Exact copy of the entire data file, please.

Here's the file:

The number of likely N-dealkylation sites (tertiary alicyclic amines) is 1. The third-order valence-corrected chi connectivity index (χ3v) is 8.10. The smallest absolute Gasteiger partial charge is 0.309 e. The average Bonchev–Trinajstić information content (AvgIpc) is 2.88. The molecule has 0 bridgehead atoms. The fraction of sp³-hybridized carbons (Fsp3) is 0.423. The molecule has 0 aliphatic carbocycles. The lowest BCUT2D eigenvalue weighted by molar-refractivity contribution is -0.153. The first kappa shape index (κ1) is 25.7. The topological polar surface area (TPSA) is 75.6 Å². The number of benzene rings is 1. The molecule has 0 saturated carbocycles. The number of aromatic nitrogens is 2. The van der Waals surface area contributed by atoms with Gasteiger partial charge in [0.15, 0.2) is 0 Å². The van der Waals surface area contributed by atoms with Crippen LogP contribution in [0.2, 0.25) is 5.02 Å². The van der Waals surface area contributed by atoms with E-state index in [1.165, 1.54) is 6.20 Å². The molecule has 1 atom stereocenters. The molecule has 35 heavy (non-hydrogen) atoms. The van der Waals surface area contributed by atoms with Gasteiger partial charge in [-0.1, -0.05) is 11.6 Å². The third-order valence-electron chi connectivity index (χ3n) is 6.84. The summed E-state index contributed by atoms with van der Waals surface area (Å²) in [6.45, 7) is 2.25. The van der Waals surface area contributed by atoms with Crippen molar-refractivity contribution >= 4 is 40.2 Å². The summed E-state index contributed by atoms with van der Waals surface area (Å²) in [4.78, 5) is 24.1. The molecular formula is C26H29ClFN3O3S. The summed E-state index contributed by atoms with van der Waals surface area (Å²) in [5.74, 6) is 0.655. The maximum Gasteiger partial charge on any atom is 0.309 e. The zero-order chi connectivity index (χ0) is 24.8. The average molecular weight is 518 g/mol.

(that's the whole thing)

The number of likely N-dealkylation sites (tertiary alicyclic amines) is 1. The third-order valence-corrected chi connectivity index (χ3v) is 8.10. The smallest absolute Gasteiger partial charge is 0.309 e. The average Bonchev–Trinajstić information content (AvgIpc) is 2.88. The molecule has 0 bridgehead atoms. The fraction of sp³-hybridized carbons (Fsp3) is 0.423. The molecule has 0 aliphatic carbocycles. The lowest BCUT2D eigenvalue weighted by molar-refractivity contribution is -0.153. The first kappa shape index (κ1) is 25.7. The topological polar surface area (TPSA) is 75.6 Å². The number of benzene rings is 1. The molecule has 0 saturated carbocycles. The number of aromatic nitrogens is 2. The van der Waals surface area contributed by atoms with Gasteiger partial charge in [0.15, 0.2) is 0 Å². The van der Waals surface area contributed by atoms with Crippen LogP contribution in [0.2, 0.25) is 5.02 Å². The van der Waals surface area contributed by atoms with E-state index in [1.165, 1.54) is 6.20 Å². The molecule has 1 atom stereocenters. The molecule has 35 heavy (non-hydrogen) atoms. The van der Waals surface area contributed by atoms with Gasteiger partial charge in [-0.1, -0.05) is 11.6 Å². The third-order valence-electron chi connectivity index (χ3n) is 6.84. The summed E-state index contributed by atoms with van der Waals surface area (Å²) in [6.45, 7) is 2.25. The van der Waals surface area contributed by atoms with Crippen molar-refractivity contribution >= 4 is 40.2 Å². The summed E-state index contributed by atoms with van der Waals surface area (Å²) in [4.78, 5) is 24.1. The molecular formula is C26H29ClFN3O3S. The summed E-state index contributed by atoms with van der Waals surface area (Å²) in [5.74, 6) is 0.655. The maximum Gasteiger partial charge on any atom is 0.309 e. The zero-order chi connectivity index (χ0) is 24.8. The average molecular weight is 518 g/mol.